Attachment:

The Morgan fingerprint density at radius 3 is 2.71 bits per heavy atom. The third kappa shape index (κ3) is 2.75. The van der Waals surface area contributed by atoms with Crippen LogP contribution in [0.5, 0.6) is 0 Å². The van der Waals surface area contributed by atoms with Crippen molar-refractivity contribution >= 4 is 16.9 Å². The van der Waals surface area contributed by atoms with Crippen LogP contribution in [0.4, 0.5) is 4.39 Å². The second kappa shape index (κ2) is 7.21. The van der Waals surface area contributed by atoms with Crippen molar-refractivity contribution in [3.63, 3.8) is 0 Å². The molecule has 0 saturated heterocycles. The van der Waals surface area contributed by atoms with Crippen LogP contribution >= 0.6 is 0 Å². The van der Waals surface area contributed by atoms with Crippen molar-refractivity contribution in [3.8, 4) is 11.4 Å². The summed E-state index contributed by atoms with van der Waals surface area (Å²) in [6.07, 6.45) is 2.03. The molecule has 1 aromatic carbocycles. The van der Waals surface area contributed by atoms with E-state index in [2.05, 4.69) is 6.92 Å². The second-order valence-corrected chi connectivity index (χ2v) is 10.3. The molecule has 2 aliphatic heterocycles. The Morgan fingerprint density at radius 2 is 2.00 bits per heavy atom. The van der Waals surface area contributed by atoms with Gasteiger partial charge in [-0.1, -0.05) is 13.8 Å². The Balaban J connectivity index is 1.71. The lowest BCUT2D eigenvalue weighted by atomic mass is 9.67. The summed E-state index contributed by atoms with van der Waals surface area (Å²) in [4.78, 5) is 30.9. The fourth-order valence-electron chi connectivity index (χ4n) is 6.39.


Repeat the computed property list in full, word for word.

The Morgan fingerprint density at radius 3 is 2.71 bits per heavy atom. The third kappa shape index (κ3) is 2.75. The van der Waals surface area contributed by atoms with Crippen LogP contribution in [0.5, 0.6) is 0 Å². The van der Waals surface area contributed by atoms with Crippen molar-refractivity contribution >= 4 is 16.9 Å². The van der Waals surface area contributed by atoms with Crippen LogP contribution in [0.4, 0.5) is 4.39 Å². The second kappa shape index (κ2) is 7.21. The van der Waals surface area contributed by atoms with Crippen molar-refractivity contribution in [3.63, 3.8) is 0 Å². The molecule has 0 saturated heterocycles. The van der Waals surface area contributed by atoms with Crippen LogP contribution >= 0.6 is 0 Å². The van der Waals surface area contributed by atoms with Crippen molar-refractivity contribution in [3.8, 4) is 11.4 Å². The summed E-state index contributed by atoms with van der Waals surface area (Å²) in [6.07, 6.45) is 2.03. The molecule has 1 aromatic carbocycles. The van der Waals surface area contributed by atoms with E-state index in [2.05, 4.69) is 6.92 Å². The second-order valence-corrected chi connectivity index (χ2v) is 10.3. The molecule has 2 aliphatic heterocycles. The Morgan fingerprint density at radius 2 is 2.00 bits per heavy atom. The van der Waals surface area contributed by atoms with Gasteiger partial charge in [-0.1, -0.05) is 13.8 Å². The Balaban J connectivity index is 1.71. The lowest BCUT2D eigenvalue weighted by atomic mass is 9.67. The summed E-state index contributed by atoms with van der Waals surface area (Å²) in [4.78, 5) is 30.9. The fourth-order valence-electron chi connectivity index (χ4n) is 6.39.